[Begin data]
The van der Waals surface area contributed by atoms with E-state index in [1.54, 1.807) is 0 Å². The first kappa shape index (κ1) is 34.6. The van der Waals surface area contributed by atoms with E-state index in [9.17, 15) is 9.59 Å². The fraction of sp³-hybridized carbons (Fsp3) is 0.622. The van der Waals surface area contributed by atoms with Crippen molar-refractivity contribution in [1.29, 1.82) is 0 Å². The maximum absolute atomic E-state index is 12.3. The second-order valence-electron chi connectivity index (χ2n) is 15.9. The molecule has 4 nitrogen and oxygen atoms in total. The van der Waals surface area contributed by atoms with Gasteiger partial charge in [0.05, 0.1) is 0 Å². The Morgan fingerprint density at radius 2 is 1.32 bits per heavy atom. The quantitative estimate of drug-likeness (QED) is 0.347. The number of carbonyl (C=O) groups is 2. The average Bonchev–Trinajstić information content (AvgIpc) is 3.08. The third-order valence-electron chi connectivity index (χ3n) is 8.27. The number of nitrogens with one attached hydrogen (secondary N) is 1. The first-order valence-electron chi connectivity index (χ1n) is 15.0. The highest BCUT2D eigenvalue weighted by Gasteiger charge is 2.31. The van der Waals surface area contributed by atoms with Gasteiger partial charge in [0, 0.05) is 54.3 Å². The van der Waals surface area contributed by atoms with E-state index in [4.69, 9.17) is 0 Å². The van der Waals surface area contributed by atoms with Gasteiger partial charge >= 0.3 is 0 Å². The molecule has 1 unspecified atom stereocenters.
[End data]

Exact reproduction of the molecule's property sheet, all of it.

The van der Waals surface area contributed by atoms with E-state index in [1.54, 1.807) is 0 Å². The first kappa shape index (κ1) is 34.6. The van der Waals surface area contributed by atoms with E-state index in [9.17, 15) is 9.59 Å². The fraction of sp³-hybridized carbons (Fsp3) is 0.622. The van der Waals surface area contributed by atoms with Crippen molar-refractivity contribution in [1.29, 1.82) is 0 Å². The maximum absolute atomic E-state index is 12.3. The second-order valence-electron chi connectivity index (χ2n) is 15.9. The molecule has 4 nitrogen and oxygen atoms in total. The van der Waals surface area contributed by atoms with Gasteiger partial charge in [0.05, 0.1) is 0 Å². The Morgan fingerprint density at radius 2 is 1.32 bits per heavy atom. The quantitative estimate of drug-likeness (QED) is 0.347. The number of carbonyl (C=O) groups is 2. The average Bonchev–Trinajstić information content (AvgIpc) is 3.08. The third-order valence-electron chi connectivity index (χ3n) is 8.27. The number of nitrogens with one attached hydrogen (secondary N) is 1. The first-order valence-electron chi connectivity index (χ1n) is 15.0. The highest BCUT2D eigenvalue weighted by Gasteiger charge is 2.31. The van der Waals surface area contributed by atoms with Gasteiger partial charge in [0, 0.05) is 54.3 Å². The van der Waals surface area contributed by atoms with E-state index in [4.69, 9.17) is 0 Å². The van der Waals surface area contributed by atoms with Gasteiger partial charge >= 0.3 is 0 Å². The molecule has 1 unspecified atom stereocenters.